My Thursdays usually consist of waking up at 6:30 am to get Jemal dressed for school, then walking him there with my youngest, Jamen, on my shoulders.
When I get back home, I make Jamen breakfast, turn on Nick Jr, pour myself a cup of coffee, start up the laptop, and begin the business of the day (booking shows, returning emails, blasting to blogs, going over marketing plans). In between all of this, Jamen and I go over ABC’s, read books, play Pokemon, and I lay him down to nap.
By 2 in the afternoon, my wife is home from work, and it’s my turn to go. I’m a manager in the service industry so you can imagine how that is. A whole lot of hustling, smiling, and not enough thank you’s most of the time. On this particular day every week, we get our order in, so I have to oversee getting it unpacked and put away.
I usually leave the job around 11:00 pm, go home, and continue to work on the business of the day til at least 3 in the morning (sometimes overnight). Then I wake up and do it all over again.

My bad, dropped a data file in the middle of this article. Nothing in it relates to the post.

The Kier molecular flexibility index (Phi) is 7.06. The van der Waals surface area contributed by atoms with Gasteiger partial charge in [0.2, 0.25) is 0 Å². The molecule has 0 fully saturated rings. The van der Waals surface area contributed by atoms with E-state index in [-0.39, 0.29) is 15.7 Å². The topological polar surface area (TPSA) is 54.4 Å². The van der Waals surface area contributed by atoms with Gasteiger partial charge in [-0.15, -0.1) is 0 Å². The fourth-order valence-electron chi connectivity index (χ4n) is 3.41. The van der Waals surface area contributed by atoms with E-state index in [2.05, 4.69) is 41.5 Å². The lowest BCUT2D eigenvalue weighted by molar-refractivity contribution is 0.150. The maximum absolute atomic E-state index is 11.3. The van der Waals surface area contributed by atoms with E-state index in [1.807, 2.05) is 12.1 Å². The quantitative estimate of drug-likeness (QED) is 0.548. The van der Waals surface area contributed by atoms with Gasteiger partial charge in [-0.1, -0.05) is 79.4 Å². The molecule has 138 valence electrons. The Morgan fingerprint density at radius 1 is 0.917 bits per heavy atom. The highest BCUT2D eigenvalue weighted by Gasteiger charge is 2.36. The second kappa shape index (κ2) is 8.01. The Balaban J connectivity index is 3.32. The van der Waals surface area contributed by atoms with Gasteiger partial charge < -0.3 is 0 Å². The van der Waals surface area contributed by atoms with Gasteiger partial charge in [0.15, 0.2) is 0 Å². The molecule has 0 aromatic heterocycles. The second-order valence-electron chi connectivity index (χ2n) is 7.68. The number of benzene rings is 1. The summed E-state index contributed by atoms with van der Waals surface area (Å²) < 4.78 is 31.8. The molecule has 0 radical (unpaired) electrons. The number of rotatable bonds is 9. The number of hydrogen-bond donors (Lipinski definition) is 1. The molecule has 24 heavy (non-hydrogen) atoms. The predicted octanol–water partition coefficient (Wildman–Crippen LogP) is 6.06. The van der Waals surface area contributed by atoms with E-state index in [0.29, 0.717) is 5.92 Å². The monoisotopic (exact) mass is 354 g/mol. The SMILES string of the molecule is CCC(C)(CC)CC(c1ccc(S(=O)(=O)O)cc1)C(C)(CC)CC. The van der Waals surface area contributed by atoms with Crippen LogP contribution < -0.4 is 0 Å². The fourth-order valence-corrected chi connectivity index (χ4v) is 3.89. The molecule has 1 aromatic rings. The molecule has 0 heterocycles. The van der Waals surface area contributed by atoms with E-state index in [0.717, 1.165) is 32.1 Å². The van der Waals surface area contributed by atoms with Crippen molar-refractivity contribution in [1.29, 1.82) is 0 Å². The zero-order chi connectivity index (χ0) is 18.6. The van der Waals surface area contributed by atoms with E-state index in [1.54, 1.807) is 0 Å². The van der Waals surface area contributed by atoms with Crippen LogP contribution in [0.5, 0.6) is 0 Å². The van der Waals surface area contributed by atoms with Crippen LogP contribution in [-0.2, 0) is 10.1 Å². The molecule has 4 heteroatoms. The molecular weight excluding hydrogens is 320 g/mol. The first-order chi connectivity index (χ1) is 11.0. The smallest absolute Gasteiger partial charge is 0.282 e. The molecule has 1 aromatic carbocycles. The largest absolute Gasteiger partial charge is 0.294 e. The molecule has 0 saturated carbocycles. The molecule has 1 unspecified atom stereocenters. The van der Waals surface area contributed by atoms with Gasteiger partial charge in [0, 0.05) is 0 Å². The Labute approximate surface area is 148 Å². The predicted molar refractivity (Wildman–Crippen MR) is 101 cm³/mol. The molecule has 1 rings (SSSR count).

No big deal, right? I’m just doing what many people in this world are doing, especially indie artists and musicians like myself who are working hard to make their dreams a reality while living in real life.
What if I told you that while doing all of this, I am clinically depressed?
For those who may not fully know or understand what depression is, imagine feeling like you have a permanent hole in your stomach that is trying to expand throughout your body. Now picture the amount of energy and will that it takes to fight the emptiness from spreading. Feel how exhausting it is. Then think about doing that every day, all day.
Each one of those daily tasks is a mental journey of self doubt to affirmations, but I do them because I know that I have to. I am a father, a husband, and an independent artist. Responsibilities come with each. Sadly though, that’s not enough to keep fueling the ongoing fight waging in my head.